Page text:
THANKS again for your comment.

      p.s. On the PR thing it would help if you didn’t write anonymously, otherwise people might think the comment is exactly that.

    • craig says:

      Nick – The transgressions were on the part of Lind and Prickett in the form of violence and personal abuse. Ben has reported the event, which in so much that it was an end of year show for aspiring photographers and that he has actually taught students at LCC on the same course seems like reason enough?

      All this is a distraction though from the good points made and disucussed in the original post which were and remain pertinent. Have a look at this from the Guardian a few days ago, celebrating the late Tim Hetherington, which for me illustrate the thrust of the duckrabbit argument clearly:

      http://www.guardian.co.uk/media/gallery/2011/dec/16/tim-hetherington-libya-war-pictures#/?picture=383292546&index=9

      It’s all about the photographer – not the poor guy lying dead in the morgue. I just can’t get my head around that.

  7. Mimi says:

    I am totally shocked by reading about the assault.
    I am not an angel myself, but i would find it extremely contradictory for a photojournalist to physically assault someone on the base of different views, ideas and opinions.

    I personslly know Guy and I know he’s a fine person and a good photographer, but i agree with Duck’s view on Guy’s work legacy due mainly to the “spectacularity” of his terrible injuries. I just think it’s sad to capitalise on smeone’s horrible experience to run a sellable article or to produce a sensationalistic exhibition, as by doing so, the intrinsic meaning of the work is spoiled by what happens around the content rather than paying attention to the very reasons that brought, Guy in this case, to photograph the unfolding of events in Lybia.

    I support debate, not egoistic violence.
    duck, i’m with you!

    • duckrabbit says:

      Hi Mimi,

      Thanks for your comment.

      I agree the important point is that it cannot be wrong to question the contradiction between photojournalism supposedly telling stories of other lives and then in contrast the selling of the work in way that absolutely deflects from this purpose.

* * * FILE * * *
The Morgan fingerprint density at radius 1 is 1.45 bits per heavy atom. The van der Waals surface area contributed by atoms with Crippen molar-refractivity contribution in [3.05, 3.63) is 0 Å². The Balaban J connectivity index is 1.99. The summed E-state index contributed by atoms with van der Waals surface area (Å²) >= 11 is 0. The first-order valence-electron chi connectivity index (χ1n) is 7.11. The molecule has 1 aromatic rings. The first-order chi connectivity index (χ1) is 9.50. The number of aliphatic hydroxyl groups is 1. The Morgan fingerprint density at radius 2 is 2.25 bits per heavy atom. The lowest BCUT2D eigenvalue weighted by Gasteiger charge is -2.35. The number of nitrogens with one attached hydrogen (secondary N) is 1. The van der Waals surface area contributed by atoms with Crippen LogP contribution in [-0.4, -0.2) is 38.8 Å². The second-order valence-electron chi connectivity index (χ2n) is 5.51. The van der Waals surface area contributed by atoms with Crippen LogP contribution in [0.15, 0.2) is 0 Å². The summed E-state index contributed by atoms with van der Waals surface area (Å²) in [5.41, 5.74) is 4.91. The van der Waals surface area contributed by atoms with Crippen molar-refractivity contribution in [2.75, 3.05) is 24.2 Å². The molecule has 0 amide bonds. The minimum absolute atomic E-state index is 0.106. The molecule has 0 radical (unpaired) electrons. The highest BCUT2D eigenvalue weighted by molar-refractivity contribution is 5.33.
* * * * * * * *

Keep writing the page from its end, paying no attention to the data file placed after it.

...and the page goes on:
8. Tom says:

    I love Duckrabbit precisely because you kids speak your mind!

    Blogs like Mark Pages late Manchester Photography Blog I loved equally because it was so refreshing honest (though a little more whimsical)

    I spend my life either working as a photographer or doing design work for photographers in the industry. I have setup numerous blogs for photographers, agencies etc and all are almost completely self-referential or sycophantic. I understand they perform a specific function and you might make friends like that but you don’t earn respect.

  9. Andre Liohn says:

    Once again a great articulation and intelligent reflection from Duckrabit. I have been working closely with Guy and Ivor and both photographers deserve the respect for their serious journalistic works and motivations to go to the field. And the question raised about why can’t Guy’s work be treated as a quality photojournalistic documentation of Libya is more than relevant.

    • duckrabbit says:

      Thanks for your comment Andre.

      Actually when I went to speak to Ivor it was to try and understand exactly what his problem is with what I’ve written, because apart from calling me a fucking asshole and banging on about how duckrabbit is some kind of feral beast he was unable to articulate anything. I insisted (repeatedly) he at least try. 15 years as a journalist has taught me if someone is going to get away calling you and your company assholes they should at least be able to back it up.

      I’d still like to know. And the reason I’d still like to know is because I like him and I like his work. We both might benefit from the discussion but he is totally closed to it.

      Shame.

  10. JKaranka says:

    We showed Guy Martin at Third Floor at the Arab Revolutions exhibition. It’s fine work, no mention of injuries or anything in any press release or web. The selection process we used for work was based in covering all the countries and as many incidents as possible. Amazingly, this forced us to include Yuri Kozyrev pretty much on the basis alone of him having worked in Yemen and Bahrain… that even before considering that his work was obviously stunning. Syria was a nightmare to cover, just plenty of youtube footage really.

    http://thirdfloorgallery.com/exhibitions.html#exhibition15

    On this whole spat all over the industry. I guess the main thing is that we should all be allowed to be wrong. If we had to be right with any statement we produce we’d probably never say anything of any interest. Duckrabbit is often wrong, Jon is often wrong, I’m often wrong. I guess that just means that sometimes we get it also a bit more right than if we stuck to saying the safest thing around. But yeah, if Benjamin arranges a conciliatory mud wrestling with Ivor I’ll get you both a beer and buy a raffle ticket. I’d even bring my camera along.

  11. ST84Photo says:

    Re TheIncident – What amazes me with is that (a) anyone would resort to violence over a debate, and (b) that they’d do it at an MA grad show. Considering it was an LCC show, and Duckrabbit had worked there, there was a pretty fair bet that they’d be at the show.